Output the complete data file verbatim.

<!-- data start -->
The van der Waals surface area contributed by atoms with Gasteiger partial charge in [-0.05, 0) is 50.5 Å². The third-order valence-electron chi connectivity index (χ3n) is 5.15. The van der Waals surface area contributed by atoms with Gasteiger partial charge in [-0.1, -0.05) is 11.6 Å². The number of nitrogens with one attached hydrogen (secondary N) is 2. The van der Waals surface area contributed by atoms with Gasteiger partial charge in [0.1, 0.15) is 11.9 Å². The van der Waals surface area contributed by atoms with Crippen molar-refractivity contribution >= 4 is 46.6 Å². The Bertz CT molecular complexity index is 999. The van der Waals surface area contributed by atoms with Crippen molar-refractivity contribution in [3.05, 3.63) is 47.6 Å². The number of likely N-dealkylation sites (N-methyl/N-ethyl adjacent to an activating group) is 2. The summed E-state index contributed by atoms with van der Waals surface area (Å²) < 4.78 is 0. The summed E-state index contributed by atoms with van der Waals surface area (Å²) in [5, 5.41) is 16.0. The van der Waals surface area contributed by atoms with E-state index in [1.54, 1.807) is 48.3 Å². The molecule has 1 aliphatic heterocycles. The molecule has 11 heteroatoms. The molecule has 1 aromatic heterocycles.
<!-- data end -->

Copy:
The van der Waals surface area contributed by atoms with Gasteiger partial charge in [-0.05, 0) is 50.5 Å². The third-order valence-electron chi connectivity index (χ3n) is 5.15. The van der Waals surface area contributed by atoms with Gasteiger partial charge in [-0.1, -0.05) is 11.6 Å². The number of nitrogens with one attached hydrogen (secondary N) is 2. The van der Waals surface area contributed by atoms with Gasteiger partial charge in [0.1, 0.15) is 11.9 Å². The van der Waals surface area contributed by atoms with Crippen molar-refractivity contribution >= 4 is 46.6 Å². The Bertz CT molecular complexity index is 999. The van der Waals surface area contributed by atoms with Crippen molar-refractivity contribution in [3.05, 3.63) is 47.6 Å². The number of likely N-dealkylation sites (N-methyl/N-ethyl adjacent to an activating group) is 2. The summed E-state index contributed by atoms with van der Waals surface area (Å²) < 4.78 is 0. The summed E-state index contributed by atoms with van der Waals surface area (Å²) in [5, 5.41) is 16.0. The van der Waals surface area contributed by atoms with E-state index in [1.54, 1.807) is 48.3 Å². The molecule has 1 aliphatic heterocycles. The molecule has 11 heteroatoms. The molecule has 1 aromatic heterocycles.